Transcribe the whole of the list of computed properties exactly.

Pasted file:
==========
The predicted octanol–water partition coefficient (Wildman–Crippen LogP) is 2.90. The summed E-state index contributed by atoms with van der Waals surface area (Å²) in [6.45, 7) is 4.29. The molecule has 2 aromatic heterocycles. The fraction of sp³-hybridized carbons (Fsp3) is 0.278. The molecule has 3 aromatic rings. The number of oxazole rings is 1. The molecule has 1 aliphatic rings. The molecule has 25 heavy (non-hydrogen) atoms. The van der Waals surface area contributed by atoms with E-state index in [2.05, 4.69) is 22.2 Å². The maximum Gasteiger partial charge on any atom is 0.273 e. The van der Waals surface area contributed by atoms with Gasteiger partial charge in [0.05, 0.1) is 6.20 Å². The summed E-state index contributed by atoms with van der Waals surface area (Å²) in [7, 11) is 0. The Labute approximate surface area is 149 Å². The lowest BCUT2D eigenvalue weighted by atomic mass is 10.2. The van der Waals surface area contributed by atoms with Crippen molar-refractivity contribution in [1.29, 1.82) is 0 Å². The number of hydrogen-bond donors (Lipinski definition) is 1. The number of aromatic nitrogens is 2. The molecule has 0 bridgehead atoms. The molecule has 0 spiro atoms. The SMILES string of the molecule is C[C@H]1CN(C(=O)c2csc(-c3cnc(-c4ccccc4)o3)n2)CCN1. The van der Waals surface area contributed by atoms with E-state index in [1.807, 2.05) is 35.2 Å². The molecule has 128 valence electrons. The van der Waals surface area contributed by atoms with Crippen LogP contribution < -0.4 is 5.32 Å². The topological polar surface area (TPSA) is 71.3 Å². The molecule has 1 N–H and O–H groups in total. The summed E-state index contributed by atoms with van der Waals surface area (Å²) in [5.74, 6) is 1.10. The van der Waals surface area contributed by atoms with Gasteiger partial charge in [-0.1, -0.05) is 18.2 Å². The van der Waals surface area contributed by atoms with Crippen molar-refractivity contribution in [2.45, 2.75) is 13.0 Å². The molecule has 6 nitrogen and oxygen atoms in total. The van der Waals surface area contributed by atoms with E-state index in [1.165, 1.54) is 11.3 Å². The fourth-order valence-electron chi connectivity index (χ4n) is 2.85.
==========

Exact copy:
The predicted octanol–water partition coefficient (Wildman–Crippen LogP) is 2.90. The summed E-state index contributed by atoms with van der Waals surface area (Å²) in [6.45, 7) is 4.29. The molecule has 2 aromatic heterocycles. The fraction of sp³-hybridized carbons (Fsp3) is 0.278. The molecule has 3 aromatic rings. The number of oxazole rings is 1. The molecule has 1 aliphatic rings. The molecule has 25 heavy (non-hydrogen) atoms. The van der Waals surface area contributed by atoms with E-state index in [2.05, 4.69) is 22.2 Å². The maximum Gasteiger partial charge on any atom is 0.273 e. The van der Waals surface area contributed by atoms with Gasteiger partial charge in [0.05, 0.1) is 6.20 Å². The summed E-state index contributed by atoms with van der Waals surface area (Å²) in [7, 11) is 0. The Labute approximate surface area is 149 Å². The lowest BCUT2D eigenvalue weighted by atomic mass is 10.2. The van der Waals surface area contributed by atoms with Crippen molar-refractivity contribution in [1.29, 1.82) is 0 Å². The number of hydrogen-bond donors (Lipinski definition) is 1. The number of aromatic nitrogens is 2. The molecule has 0 bridgehead atoms. The molecule has 0 spiro atoms. The SMILES string of the molecule is C[C@H]1CN(C(=O)c2csc(-c3cnc(-c4ccccc4)o3)n2)CCN1. The van der Waals surface area contributed by atoms with E-state index in [1.807, 2.05) is 35.2 Å². The molecule has 128 valence electrons. The van der Waals surface area contributed by atoms with Crippen LogP contribution < -0.4 is 5.32 Å². The topological polar surface area (TPSA) is 71.3 Å². The molecule has 1 N–H and O–H groups in total. The summed E-state index contributed by atoms with van der Waals surface area (Å²) in [5.74, 6) is 1.10. The van der Waals surface area contributed by atoms with Gasteiger partial charge in [-0.1, -0.05) is 18.2 Å². The van der Waals surface area contributed by atoms with Crippen molar-refractivity contribution in [2.45, 2.75) is 13.0 Å². The molecule has 6 nitrogen and oxygen atoms in total. The van der Waals surface area contributed by atoms with E-state index in [1.165, 1.54) is 11.3 Å². The fourth-order valence-electron chi connectivity index (χ4n) is 2.85.